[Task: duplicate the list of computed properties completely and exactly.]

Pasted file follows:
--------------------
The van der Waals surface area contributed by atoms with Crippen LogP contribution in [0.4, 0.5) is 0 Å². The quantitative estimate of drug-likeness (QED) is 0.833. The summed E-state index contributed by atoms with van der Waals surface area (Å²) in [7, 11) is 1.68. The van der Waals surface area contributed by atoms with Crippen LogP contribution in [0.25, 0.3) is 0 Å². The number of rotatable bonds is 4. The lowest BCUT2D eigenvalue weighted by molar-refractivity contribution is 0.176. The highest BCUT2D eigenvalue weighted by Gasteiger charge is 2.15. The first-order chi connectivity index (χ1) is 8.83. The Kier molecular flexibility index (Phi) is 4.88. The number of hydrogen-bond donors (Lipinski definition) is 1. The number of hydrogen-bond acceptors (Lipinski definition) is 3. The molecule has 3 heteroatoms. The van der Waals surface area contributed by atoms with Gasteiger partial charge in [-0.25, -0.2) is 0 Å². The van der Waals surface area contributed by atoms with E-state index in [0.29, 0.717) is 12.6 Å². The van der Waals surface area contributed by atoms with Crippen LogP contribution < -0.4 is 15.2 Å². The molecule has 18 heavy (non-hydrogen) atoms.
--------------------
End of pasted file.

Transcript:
The van der Waals surface area contributed by atoms with Crippen LogP contribution in [0.4, 0.5) is 0 Å². The quantitative estimate of drug-likeness (QED) is 0.833. The summed E-state index contributed by atoms with van der Waals surface area (Å²) in [7, 11) is 1.68. The van der Waals surface area contributed by atoms with Crippen LogP contribution in [0.25, 0.3) is 0 Å². The number of rotatable bonds is 4. The lowest BCUT2D eigenvalue weighted by molar-refractivity contribution is 0.176. The highest BCUT2D eigenvalue weighted by Gasteiger charge is 2.15. The first-order chi connectivity index (χ1) is 8.83. The Kier molecular flexibility index (Phi) is 4.88. The number of hydrogen-bond donors (Lipinski definition) is 1. The number of hydrogen-bond acceptors (Lipinski definition) is 3. The molecule has 3 heteroatoms. The van der Waals surface area contributed by atoms with Gasteiger partial charge in [-0.25, -0.2) is 0 Å². The van der Waals surface area contributed by atoms with E-state index in [0.29, 0.717) is 12.6 Å². The van der Waals surface area contributed by atoms with Crippen LogP contribution < -0.4 is 15.2 Å². The molecule has 18 heavy (non-hydrogen) atoms.